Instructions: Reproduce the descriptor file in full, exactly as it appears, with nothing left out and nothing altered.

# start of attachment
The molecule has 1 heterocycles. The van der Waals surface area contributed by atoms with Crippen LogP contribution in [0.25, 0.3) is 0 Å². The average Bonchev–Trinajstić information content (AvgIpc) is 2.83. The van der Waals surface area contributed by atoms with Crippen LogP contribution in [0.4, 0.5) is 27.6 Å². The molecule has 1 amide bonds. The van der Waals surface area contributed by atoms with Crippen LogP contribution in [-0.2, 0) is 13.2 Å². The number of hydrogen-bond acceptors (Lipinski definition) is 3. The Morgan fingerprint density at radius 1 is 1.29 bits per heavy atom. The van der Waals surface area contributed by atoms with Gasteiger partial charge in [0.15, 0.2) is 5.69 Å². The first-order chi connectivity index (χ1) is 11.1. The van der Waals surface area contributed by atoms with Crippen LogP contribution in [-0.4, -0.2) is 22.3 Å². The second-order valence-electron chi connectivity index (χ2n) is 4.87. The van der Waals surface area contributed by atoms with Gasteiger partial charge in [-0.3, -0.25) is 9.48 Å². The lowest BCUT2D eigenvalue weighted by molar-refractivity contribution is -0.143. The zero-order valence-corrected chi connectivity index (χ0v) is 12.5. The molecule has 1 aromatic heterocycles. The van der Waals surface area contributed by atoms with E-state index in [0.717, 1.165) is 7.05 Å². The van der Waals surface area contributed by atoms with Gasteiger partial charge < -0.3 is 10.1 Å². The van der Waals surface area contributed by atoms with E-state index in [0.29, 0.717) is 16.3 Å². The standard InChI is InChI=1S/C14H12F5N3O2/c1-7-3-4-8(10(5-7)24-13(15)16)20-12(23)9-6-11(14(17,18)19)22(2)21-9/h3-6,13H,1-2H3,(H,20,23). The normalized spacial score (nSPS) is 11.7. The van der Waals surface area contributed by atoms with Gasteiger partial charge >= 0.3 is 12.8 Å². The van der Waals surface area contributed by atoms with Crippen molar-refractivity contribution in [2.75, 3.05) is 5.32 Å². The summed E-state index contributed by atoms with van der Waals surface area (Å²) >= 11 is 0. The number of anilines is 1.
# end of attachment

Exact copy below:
The molecule has 1 heterocycles. The van der Waals surface area contributed by atoms with Crippen LogP contribution in [0.25, 0.3) is 0 Å². The average Bonchev–Trinajstić information content (AvgIpc) is 2.83. The van der Waals surface area contributed by atoms with Crippen LogP contribution in [0.4, 0.5) is 27.6 Å². The molecule has 1 amide bonds. The van der Waals surface area contributed by atoms with Crippen LogP contribution in [-0.2, 0) is 13.2 Å². The number of hydrogen-bond acceptors (Lipinski definition) is 3. The Morgan fingerprint density at radius 1 is 1.29 bits per heavy atom. The van der Waals surface area contributed by atoms with Gasteiger partial charge in [0.15, 0.2) is 5.69 Å². The first-order chi connectivity index (χ1) is 11.1. The van der Waals surface area contributed by atoms with Crippen LogP contribution in [-0.4, -0.2) is 22.3 Å². The second-order valence-electron chi connectivity index (χ2n) is 4.87. The van der Waals surface area contributed by atoms with Gasteiger partial charge in [-0.3, -0.25) is 9.48 Å². The lowest BCUT2D eigenvalue weighted by molar-refractivity contribution is -0.143. The zero-order valence-corrected chi connectivity index (χ0v) is 12.5. The molecule has 1 aromatic heterocycles. The van der Waals surface area contributed by atoms with E-state index in [0.717, 1.165) is 7.05 Å². The van der Waals surface area contributed by atoms with Gasteiger partial charge < -0.3 is 10.1 Å². The van der Waals surface area contributed by atoms with E-state index in [0.29, 0.717) is 16.3 Å². The standard InChI is InChI=1S/C14H12F5N3O2/c1-7-3-4-8(10(5-7)24-13(15)16)20-12(23)9-6-11(14(17,18)19)22(2)21-9/h3-6,13H,1-2H3,(H,20,23). The normalized spacial score (nSPS) is 11.7. The van der Waals surface area contributed by atoms with Gasteiger partial charge >= 0.3 is 12.8 Å². The van der Waals surface area contributed by atoms with Crippen molar-refractivity contribution in [2.75, 3.05) is 5.32 Å². The summed E-state index contributed by atoms with van der Waals surface area (Å²) >= 11 is 0. The number of anilines is 1.